West Elm Grows In Brooklyn To Craft Community Concept

BROOKLYN, NY— Set in a vibrant park right on the East River, West Elm recently opened its new Brooklyn flagship store in the DUMBO neighborhood as a unique showcase that allows the retailer to highlight its deep relationship with the New York borough it calls home.

As part of a HOMEWORLD BUSINESS® store tour, company spokesperson Dru Ortega pointed out that the DUMBO location, set directly in Brooklyn Bridge Park, draws both locals and tourists.

A landmark former coffee roasting plant and warehouse, the building complex, dubbed Empire Stores, also houses West Elm’s headquarters directly above the retail operation. In both the store and offices, West Elm preserved wooden columns and rafters that might otherwise have been lost in the remodeling process as well as entire stone walls, all to create an authentic sense of the building’s historic place in the community, and even left intact some graffiti that lasted through the 50 years between the building’s abandonment and its recent refurbishment.

Both the store and headquarters are relocations from facilities that operated only a few blocks away. West Elm’s shift into the building, which continues undergoing development as a commercial and retail property, certainly has symbolic value, but the move also has practical advantages. For example, the DUMBO store acts as a West Elm early floor store where it can test and tweak merchandising before broader roll outs.

The new location is an ideal place for West Elm to show off what makes the banner and its trend-oriented, urban-focused home assortment unique, noted Ortega. Its presence in Brooklyn Bridge Park, a sprawling space that includes a carousel, riverfront walk, green space and a cultural center, draws tourists from across the U.S. and world. The park hosts an ongoing event schedule including seminars, festivals and workshops that enhance its allure for locals as well as tourists.

“We’ll try to capitalize on any festivals or outdoor activities that are happening with Brooklyn Bridge Conservancy because we’re on their property technically,” Ortega said.

The Marketplace Cafe operating in the DUMBO store fortifies the store’s relationship with park goers and the community beyond. The original DUMBO store was operated as a full-blown West Elm Marketplace, which acted as a separate shop alongside the home furnishings operation.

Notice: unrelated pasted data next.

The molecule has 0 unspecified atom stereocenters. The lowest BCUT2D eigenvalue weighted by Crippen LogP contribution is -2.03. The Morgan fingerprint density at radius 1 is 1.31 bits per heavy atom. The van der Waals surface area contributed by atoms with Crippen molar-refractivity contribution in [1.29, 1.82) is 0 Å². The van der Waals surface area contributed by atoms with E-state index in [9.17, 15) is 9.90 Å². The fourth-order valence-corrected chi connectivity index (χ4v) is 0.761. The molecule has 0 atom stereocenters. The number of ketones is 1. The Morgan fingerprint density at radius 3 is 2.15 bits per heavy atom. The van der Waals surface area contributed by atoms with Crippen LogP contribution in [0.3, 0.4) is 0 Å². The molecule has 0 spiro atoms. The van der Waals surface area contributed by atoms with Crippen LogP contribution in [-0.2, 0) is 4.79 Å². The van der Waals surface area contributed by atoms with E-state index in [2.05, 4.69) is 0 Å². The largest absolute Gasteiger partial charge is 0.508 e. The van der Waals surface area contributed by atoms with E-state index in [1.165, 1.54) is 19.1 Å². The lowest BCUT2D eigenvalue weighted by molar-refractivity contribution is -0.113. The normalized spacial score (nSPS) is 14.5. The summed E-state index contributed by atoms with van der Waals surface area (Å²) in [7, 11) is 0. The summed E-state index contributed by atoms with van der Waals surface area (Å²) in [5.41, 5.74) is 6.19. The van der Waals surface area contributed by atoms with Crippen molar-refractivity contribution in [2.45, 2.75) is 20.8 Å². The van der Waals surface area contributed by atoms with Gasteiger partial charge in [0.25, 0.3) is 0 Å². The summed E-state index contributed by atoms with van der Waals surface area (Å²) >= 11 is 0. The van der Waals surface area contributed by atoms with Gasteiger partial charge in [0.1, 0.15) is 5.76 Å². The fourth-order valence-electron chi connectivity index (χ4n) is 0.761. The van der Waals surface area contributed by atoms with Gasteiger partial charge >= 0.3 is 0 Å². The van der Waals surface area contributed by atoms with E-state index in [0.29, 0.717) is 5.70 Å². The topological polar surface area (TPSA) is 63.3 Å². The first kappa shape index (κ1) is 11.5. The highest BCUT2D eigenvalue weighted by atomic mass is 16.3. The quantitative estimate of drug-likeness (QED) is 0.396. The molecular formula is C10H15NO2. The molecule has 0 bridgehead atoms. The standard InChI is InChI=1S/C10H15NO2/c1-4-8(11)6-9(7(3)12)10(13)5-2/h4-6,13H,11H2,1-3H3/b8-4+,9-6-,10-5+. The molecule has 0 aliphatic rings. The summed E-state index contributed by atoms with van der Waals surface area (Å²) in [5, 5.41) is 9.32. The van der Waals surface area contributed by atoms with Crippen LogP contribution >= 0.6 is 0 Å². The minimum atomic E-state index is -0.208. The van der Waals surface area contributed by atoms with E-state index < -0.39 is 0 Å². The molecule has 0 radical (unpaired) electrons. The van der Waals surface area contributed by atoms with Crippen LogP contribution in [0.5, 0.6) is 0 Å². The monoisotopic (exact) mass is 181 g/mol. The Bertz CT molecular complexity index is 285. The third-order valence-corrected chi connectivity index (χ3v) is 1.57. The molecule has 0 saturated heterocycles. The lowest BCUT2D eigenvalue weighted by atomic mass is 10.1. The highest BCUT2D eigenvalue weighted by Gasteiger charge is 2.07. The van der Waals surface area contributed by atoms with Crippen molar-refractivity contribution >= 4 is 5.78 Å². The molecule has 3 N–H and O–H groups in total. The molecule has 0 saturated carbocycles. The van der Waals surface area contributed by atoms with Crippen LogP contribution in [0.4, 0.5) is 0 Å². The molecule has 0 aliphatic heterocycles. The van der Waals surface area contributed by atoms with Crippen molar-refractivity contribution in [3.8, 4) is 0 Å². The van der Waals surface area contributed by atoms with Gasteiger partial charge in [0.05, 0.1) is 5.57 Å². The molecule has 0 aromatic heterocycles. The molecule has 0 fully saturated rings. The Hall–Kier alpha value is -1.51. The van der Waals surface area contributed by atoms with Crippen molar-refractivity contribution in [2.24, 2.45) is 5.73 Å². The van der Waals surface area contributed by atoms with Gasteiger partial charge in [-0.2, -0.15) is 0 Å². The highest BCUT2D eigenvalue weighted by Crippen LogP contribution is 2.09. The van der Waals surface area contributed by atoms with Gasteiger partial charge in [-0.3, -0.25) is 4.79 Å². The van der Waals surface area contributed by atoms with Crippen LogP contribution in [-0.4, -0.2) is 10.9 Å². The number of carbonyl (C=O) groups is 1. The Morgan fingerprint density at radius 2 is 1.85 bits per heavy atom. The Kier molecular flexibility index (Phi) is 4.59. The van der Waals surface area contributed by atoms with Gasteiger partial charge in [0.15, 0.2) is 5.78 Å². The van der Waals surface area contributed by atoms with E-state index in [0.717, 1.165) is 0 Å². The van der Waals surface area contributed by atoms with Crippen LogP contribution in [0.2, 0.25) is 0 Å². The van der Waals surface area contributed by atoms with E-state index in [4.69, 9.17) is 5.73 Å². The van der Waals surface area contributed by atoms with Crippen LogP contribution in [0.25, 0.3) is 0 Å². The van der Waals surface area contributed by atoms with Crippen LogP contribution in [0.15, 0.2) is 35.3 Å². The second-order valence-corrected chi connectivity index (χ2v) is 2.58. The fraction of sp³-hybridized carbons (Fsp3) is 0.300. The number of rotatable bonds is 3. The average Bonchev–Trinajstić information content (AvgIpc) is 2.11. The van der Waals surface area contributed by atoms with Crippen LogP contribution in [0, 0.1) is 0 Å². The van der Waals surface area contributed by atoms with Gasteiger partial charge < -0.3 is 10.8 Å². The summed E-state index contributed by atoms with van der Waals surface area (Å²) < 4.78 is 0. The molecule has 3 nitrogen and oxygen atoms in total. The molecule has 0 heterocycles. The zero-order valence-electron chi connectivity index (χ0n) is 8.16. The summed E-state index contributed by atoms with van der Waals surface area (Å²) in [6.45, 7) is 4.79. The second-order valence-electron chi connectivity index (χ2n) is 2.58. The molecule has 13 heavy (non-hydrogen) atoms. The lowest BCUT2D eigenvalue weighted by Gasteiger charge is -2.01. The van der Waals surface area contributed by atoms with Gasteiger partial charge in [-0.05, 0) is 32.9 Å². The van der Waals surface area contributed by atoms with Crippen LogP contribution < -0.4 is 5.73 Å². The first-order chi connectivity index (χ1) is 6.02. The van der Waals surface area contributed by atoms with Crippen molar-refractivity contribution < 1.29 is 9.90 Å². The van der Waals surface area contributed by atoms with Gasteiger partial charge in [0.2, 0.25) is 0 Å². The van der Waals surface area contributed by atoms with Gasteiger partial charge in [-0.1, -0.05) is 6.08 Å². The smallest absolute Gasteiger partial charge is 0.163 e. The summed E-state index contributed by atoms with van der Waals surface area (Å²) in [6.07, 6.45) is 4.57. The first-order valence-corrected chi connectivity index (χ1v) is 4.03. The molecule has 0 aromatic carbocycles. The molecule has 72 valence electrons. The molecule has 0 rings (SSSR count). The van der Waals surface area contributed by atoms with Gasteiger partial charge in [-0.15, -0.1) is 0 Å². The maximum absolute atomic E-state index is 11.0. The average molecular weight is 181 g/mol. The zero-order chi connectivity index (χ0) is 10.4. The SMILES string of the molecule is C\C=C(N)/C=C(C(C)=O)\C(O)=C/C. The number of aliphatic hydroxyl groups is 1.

In switching locations, West Elm has created a more dynamic operation that incorporates a demonstration kitchen and access to the park just outside, where shoppers grabbing food or drinks in its cafe can consume their purchases. They can also eat at two long communal tables beyond the counter and beside the test kitchen, an accommodation West Elm also can use for demo events and workshops on home-related topics, Ortega pointed out.

As for merchandising, the store mixes open spaces and more intimate niches, providing West Elm with various presentation options. Lifestyle displays combine furniture, bedding, tables, lighting, housewares and related items in various combination to demonstrate how shoppers can put together room looks, with a current emphasis on mid-century modern and rustic styles. Large and small category displays supplement the vignettes and pull together, for example, motion chairs or organizational items.

The DUMBO store offers a special Brooklyn product display in its Marketplace section in addition to a nearby Local product showcase that promotes artisans and makers from the greater New York area. Also, Ortega asserted, the DUMBO West Elm participates in a larger program offering pop-up displays from artisans and makers active nearby in another initiative that emphasizes the bonds between the store and the community.